Last week, VCCP opened a new agency with offices near St Pancras International and Paris Nord stations. At the same time, it reignited the debate about planning and the French. Namely: do they bother?
VCCP Saint Pancras is built to serve luxury and premium brands (its founding client is Courvoisier), and Adrian Coleman, VCCP’s group chief executive, emphasised combining "the best of creativity from France with top-class British strategy".
International clients had complained, he said, that strategy departments in French agencies weren’t cutting it. To this end, Coleman hired the BETC Paris creative director Florence Bellisson to be the executive creative director and relocated VCCP Berlin’s managing director, Charlotte David, to be the managing partner and the London strategy partner, Zoe Hamilton, to be the planning partner.
No-one disputes that planning was invented in England. But can it be the case that France has failed to catch up?
You might think it impossible to tackle such a broad question. Not so. Many people who would rather eat glass than be heard stereotyping entire nations seem happy to let loose on the French.
"Clichés about the French often turn out true, in my experience," one senior strategist in London muses.
"Flair and joy in aesthetics are often what drive the creative work, but the strategy tends to be a lot of adjectives. Utter bollocks, basically."
"It’s a very different advertising culture in France," Craig Mawdsley, the joint chief strategy officer at Abbott Mead Vickers BBDO, adds. "French creative teams are so dominant in what they do that planning never gets a look-in. I have employed some French planners that were really good but, somehow, they don’t get the same traction in French agencies."
Of course, some are adamant that writing off France’s planners is absurd.
"That’s like saying there are no good French directors or engineers. It’s not true," Tracey Follows, the chief strategy officer at JWT London and chair of the Account Planning Group, says. "But any planner in any market needs to be well-connected to or educated at a planning centre of excellence – which, undoubtedly, London has been historically."
But it would be easier to dismiss the argument if French strategists themselves weren’t sympathetic to it.
Jerome Courtial, the head of strategy at We Are Social, told Campaign that, when he was starting out ten years ago, he had to move to the UK because there were no opportunities for him as a strategist in France. Only account management jobs were on offer.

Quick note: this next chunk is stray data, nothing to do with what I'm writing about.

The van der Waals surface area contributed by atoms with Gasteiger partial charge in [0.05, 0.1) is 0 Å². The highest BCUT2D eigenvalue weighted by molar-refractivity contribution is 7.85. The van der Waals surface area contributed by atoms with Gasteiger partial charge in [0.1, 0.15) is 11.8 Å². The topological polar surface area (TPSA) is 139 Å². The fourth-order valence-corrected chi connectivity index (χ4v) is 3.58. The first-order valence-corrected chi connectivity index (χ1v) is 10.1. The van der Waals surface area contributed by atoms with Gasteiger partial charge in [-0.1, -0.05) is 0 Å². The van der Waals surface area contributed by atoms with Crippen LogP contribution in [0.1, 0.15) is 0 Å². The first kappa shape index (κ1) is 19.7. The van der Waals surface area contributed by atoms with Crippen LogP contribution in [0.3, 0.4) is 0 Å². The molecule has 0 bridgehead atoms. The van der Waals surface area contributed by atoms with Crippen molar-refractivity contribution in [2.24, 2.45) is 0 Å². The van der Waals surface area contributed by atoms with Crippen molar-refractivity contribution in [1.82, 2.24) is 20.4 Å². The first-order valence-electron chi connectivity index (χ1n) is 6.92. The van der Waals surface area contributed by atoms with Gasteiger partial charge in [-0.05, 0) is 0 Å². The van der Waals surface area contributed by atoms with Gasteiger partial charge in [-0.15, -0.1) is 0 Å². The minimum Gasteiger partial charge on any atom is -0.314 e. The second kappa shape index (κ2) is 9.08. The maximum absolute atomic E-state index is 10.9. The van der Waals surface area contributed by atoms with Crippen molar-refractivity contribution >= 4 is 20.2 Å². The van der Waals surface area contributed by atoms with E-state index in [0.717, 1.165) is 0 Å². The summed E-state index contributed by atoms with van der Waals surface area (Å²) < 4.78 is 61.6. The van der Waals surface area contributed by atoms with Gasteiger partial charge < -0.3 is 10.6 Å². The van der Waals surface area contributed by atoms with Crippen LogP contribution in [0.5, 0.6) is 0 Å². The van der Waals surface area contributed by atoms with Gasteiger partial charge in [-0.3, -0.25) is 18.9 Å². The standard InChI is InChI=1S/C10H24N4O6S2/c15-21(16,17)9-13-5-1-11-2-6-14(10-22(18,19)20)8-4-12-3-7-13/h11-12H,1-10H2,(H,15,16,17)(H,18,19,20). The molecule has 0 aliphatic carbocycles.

"I think it’s because every Frenchman thinks of himself as an intellectual," Courtial says. "We don’t like having a job that comes with the label of ‘the smart one’."
Another strategist at a top French agency, who asked not to be named, agreed: "The big difference is that strategy belongs to everyone in French agencies, which can be difficult for planners."
There are many theories about the gap between English and French planning. Russ Lidstone, the chief executive of Havas Worldwide London, puts it down to a combination of things: the greater number of multinational businesses in London, higher digital and mobile penetration in the UK and regulatory issues.
"That’s often the argument made about Cannes," Lidstone says. "A lot of award-winning work couldn’t run in the UK. The rigours of planning are so much more adhered to in the UK."
David, who is French herself, says: "British planning is much more rational, sharp and concise. I attribute that to the raw material of our industry: language.
"French is more about imagination, but English is about symbols and ideas. The French are much more flourishing, the English more sharp. That’s the difference."
François Grouiller, Fred & Farid’s global strategy director, sees the issue differently. For him, it is that UK planners continue to trade on the nation’s legacy. "British planners ruled the world like the British Empire did at the beginning of the 20th century," he says. "It’s starting to fall, but they’re trying to hold their position. English planners are everywhere.
"We’ve got some planners in China and Brazil and they are doing great things and deserved to be recognised, but English planners are too good at seducing people with their accents."
Perhaps the problem is one of perception: that too many people see the British way of planning as the right way. It’s not as if the French ad scene is struggling, after all.
And, in the case of VCCP, it’s hard to fault the logic of Mawdsley when he suggests the UK style of planning could be wrong for luxury brands.
"If you look at the luxury sector, it is all just beautiful," he says. "You’re buying a creative person’s aesthetic vision, and that’s why agencies have struggled to get a foothold in the sector. Maybe we’re wrong to try to add strategy to it. Maybe it just makes the dream worse."